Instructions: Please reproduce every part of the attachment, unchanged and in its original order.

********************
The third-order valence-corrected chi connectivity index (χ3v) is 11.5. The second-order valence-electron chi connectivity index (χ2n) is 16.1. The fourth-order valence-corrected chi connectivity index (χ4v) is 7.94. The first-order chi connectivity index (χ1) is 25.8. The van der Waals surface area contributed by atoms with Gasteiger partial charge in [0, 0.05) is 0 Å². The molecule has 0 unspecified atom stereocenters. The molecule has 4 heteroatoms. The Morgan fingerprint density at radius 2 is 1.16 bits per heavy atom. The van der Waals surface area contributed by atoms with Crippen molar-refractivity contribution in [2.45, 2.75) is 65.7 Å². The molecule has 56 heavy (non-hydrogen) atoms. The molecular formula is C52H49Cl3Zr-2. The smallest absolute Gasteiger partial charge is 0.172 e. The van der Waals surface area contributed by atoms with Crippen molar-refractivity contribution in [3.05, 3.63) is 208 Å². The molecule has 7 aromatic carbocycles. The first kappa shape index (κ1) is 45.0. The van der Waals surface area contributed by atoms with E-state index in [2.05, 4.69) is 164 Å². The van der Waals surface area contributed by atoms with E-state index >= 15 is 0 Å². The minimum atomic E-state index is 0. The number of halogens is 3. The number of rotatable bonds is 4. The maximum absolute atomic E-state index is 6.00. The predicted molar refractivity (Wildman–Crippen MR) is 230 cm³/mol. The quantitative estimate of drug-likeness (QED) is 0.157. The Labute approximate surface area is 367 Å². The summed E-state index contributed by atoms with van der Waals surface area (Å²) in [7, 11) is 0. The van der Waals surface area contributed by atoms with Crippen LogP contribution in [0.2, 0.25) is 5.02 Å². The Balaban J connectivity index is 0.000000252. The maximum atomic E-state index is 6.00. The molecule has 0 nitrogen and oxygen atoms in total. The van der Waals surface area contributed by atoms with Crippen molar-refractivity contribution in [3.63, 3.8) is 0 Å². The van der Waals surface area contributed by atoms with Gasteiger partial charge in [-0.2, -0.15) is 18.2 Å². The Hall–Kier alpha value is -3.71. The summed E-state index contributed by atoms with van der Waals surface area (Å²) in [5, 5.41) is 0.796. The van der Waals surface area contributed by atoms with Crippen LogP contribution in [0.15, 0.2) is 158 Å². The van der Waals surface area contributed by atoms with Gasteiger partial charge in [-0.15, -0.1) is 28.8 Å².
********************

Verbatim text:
The third-order valence-corrected chi connectivity index (χ3v) is 11.5. The second-order valence-electron chi connectivity index (χ2n) is 16.1. The fourth-order valence-corrected chi connectivity index (χ4v) is 7.94. The first-order chi connectivity index (χ1) is 25.8. The van der Waals surface area contributed by atoms with Gasteiger partial charge in [0, 0.05) is 0 Å². The molecule has 0 unspecified atom stereocenters. The molecule has 4 heteroatoms. The Morgan fingerprint density at radius 2 is 1.16 bits per heavy atom. The van der Waals surface area contributed by atoms with Crippen molar-refractivity contribution in [2.45, 2.75) is 65.7 Å². The molecule has 56 heavy (non-hydrogen) atoms. The molecular formula is C52H49Cl3Zr-2. The smallest absolute Gasteiger partial charge is 0.172 e. The van der Waals surface area contributed by atoms with Crippen molar-refractivity contribution in [3.05, 3.63) is 208 Å². The molecule has 7 aromatic carbocycles. The first kappa shape index (κ1) is 45.0. The van der Waals surface area contributed by atoms with E-state index in [2.05, 4.69) is 164 Å². The van der Waals surface area contributed by atoms with E-state index >= 15 is 0 Å². The minimum atomic E-state index is 0. The number of halogens is 3. The number of rotatable bonds is 4. The maximum absolute atomic E-state index is 6.00. The predicted molar refractivity (Wildman–Crippen MR) is 230 cm³/mol. The quantitative estimate of drug-likeness (QED) is 0.157. The Labute approximate surface area is 367 Å². The summed E-state index contributed by atoms with van der Waals surface area (Å²) in [7, 11) is 0. The van der Waals surface area contributed by atoms with Crippen LogP contribution in [0.2, 0.25) is 5.02 Å². The Balaban J connectivity index is 0.000000252. The maximum atomic E-state index is 6.00. The molecule has 0 nitrogen and oxygen atoms in total. The van der Waals surface area contributed by atoms with Crippen molar-refractivity contribution in [3.63, 3.8) is 0 Å². The van der Waals surface area contributed by atoms with Gasteiger partial charge in [-0.2, -0.15) is 18.2 Å². The Hall–Kier alpha value is -3.71. The summed E-state index contributed by atoms with van der Waals surface area (Å²) in [5, 5.41) is 0.796. The van der Waals surface area contributed by atoms with Crippen LogP contribution in [0.15, 0.2) is 158 Å². The van der Waals surface area contributed by atoms with Gasteiger partial charge in [-0.15, -0.1) is 28.8 Å².